Twelve years ago the Dunedin council in New Zealand made the controversial decision to remove shark nets from three beaches.
They were installed after three men lost their lives to shark attacks in the 1960s which led to widespread panic among the locals.
Ditching them was a sensitive issue, with veteran surfer Gary Burton telling local media someone would soon be “munched up”.
But since their removal in 2011, not one person has been attacked by a shark at these beaches.
Some conservationists were hopeful this “success story” could be replicated in New South Wales this summer but Premier Chris Minns has now struck that possibility out.
His government has decided to put the nets back from September 1 — they are removed every winter as whales migrate along Sydney’s coastline.
There was significant pressure on Mr Minns to ditch the nets, which are considered to be “archaic” by some marine biologists, and a recent government report about their marine by-catch was not favourable.
It found almost 90 per cent of animals caught in the 51 shark nets along NSW in 2022/23 were “non-target” animals; such as turtles, dolphins, seals and threatened species such as the grey nurse shark.
Many of these animals died as contractors only check the nets every three days.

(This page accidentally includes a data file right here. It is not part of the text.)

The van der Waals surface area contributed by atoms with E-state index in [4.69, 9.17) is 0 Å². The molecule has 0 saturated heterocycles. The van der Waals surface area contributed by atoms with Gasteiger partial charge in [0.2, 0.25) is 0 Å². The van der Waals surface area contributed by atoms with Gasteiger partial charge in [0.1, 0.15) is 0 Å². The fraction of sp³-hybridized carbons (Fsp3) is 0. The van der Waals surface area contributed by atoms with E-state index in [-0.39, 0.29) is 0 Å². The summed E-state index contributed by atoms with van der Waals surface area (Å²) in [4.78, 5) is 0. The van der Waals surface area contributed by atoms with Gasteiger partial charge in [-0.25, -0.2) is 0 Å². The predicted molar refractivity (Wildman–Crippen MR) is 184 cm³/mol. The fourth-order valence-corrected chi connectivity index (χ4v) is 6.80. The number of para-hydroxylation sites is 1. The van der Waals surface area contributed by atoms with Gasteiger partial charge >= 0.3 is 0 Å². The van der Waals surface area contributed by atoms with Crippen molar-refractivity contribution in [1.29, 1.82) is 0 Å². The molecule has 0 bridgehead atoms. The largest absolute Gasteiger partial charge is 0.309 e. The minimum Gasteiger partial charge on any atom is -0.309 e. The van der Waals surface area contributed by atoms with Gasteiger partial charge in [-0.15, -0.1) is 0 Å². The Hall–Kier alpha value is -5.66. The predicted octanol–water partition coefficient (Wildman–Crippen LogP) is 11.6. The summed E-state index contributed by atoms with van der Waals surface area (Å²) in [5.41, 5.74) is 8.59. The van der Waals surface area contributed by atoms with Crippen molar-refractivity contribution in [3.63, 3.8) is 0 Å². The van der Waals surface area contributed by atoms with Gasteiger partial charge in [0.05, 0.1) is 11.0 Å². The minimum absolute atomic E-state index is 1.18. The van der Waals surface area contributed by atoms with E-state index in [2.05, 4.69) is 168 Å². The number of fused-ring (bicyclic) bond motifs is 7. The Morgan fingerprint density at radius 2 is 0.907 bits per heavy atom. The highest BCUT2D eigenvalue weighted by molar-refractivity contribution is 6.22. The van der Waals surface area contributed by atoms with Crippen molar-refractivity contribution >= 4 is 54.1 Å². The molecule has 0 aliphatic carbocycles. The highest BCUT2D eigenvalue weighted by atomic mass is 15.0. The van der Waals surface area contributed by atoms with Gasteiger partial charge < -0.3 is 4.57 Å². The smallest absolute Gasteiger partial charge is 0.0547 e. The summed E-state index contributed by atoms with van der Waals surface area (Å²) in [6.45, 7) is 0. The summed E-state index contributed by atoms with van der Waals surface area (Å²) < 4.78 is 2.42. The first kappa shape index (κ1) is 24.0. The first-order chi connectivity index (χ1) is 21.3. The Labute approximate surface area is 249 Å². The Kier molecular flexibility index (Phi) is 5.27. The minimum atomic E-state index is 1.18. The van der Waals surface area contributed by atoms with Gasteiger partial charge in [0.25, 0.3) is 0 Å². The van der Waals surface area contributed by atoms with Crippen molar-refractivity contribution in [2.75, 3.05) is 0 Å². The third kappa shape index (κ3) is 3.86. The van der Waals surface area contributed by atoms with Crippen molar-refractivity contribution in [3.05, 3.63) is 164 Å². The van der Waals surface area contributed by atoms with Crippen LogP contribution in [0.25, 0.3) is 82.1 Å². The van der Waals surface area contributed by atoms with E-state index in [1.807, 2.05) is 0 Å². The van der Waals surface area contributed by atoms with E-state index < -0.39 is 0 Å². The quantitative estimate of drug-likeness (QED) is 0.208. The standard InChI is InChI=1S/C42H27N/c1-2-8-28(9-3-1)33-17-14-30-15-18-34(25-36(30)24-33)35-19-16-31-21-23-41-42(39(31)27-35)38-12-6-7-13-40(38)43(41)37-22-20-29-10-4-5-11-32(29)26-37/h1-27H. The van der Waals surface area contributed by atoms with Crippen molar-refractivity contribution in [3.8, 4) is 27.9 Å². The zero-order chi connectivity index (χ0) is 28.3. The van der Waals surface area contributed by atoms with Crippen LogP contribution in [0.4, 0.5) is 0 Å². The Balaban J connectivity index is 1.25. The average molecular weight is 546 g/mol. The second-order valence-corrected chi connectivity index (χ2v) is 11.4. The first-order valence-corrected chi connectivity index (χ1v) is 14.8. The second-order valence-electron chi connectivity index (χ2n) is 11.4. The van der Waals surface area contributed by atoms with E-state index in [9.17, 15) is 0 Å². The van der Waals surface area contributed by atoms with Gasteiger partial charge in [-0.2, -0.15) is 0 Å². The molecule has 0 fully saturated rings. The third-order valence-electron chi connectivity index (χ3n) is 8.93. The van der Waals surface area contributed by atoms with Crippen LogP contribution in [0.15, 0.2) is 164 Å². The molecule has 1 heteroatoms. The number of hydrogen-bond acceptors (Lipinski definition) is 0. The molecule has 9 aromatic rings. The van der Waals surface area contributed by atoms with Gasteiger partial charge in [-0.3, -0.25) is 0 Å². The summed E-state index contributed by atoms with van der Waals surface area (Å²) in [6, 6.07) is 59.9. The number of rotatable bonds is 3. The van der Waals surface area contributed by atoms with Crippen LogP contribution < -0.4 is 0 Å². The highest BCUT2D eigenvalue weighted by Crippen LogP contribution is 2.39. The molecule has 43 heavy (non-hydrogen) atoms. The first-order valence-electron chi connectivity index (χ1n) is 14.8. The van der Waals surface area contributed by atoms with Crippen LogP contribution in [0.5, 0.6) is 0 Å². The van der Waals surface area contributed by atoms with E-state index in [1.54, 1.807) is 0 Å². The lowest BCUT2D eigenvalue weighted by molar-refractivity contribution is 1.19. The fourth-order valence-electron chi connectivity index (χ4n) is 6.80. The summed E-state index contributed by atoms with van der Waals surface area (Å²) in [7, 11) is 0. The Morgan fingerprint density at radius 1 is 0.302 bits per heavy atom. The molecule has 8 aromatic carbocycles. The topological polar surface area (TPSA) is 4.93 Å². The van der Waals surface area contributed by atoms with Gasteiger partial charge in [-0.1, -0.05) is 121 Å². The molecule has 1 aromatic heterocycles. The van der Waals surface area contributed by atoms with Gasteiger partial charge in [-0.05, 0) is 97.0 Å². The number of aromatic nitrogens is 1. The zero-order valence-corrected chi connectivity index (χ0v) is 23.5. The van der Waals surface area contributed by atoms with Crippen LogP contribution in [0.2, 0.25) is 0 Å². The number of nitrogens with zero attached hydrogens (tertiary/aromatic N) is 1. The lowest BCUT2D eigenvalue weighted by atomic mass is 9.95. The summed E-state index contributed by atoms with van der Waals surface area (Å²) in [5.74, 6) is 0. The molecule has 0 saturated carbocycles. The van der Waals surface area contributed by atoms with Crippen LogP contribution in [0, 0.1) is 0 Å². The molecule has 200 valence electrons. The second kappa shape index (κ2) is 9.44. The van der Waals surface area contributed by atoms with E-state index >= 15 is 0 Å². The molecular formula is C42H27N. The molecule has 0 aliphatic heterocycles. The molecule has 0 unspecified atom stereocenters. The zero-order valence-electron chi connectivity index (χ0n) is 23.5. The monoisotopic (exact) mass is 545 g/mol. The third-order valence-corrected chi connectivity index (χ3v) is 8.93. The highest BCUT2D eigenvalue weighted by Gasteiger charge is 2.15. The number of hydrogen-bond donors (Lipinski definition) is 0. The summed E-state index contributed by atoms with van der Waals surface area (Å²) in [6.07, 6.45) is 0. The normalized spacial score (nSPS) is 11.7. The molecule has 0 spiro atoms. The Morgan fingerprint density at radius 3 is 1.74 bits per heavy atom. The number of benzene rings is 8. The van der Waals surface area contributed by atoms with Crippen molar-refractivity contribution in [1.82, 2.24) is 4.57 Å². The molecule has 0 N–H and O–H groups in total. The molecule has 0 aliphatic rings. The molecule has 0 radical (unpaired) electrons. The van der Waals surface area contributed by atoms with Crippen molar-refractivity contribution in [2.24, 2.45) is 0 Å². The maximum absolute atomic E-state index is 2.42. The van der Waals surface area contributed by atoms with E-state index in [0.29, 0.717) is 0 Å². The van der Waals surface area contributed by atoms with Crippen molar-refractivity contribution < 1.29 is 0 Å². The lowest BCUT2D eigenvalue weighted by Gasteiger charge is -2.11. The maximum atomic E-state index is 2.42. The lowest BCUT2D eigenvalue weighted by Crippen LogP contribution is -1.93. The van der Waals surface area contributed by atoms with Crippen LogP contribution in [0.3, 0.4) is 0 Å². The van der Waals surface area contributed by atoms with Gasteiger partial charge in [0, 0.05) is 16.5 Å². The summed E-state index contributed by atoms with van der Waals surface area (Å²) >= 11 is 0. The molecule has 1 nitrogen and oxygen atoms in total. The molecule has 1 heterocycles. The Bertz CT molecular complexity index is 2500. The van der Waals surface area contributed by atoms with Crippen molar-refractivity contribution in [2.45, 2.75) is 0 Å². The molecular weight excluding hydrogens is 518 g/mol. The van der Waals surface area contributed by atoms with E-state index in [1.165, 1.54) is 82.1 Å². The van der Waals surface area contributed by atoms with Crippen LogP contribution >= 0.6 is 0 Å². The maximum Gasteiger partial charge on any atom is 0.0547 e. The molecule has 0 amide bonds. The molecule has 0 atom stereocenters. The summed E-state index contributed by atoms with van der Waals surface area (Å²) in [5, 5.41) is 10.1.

But the premier is playing it safe. He says he doesn’t have confidence that alternative shark detection technology (drones, listening stations and drum lines) is ready to replace nets.
“I’m not going to get rushed into it, I mean this is an important decision,” he said last week.
His decision ruffled many feathers on the all-important crossbench, which the Minns government relies on to pass legislation, and a number of MPs from the left and right united in opposition to nets.
“This is lazy government. At the very least, they could have committed to some trials where the councils have been calling for these nets to be removed,” Animal Justice Party MLC Emma Hurst said.
“Labor had an election commitment about shark nets and around a phase out and the use of alternatives.”
Liberal MP for Terrigal Adam Crouch has pleaded with the government to trial the removal of nets at Killcare, Lakes and Ocean Beaches on the Central Coast, describing them as “walls of death”.
But he says they won’t commit to providing the three extra drum lines to replace the nets.
So why is the government sticking to the status quo?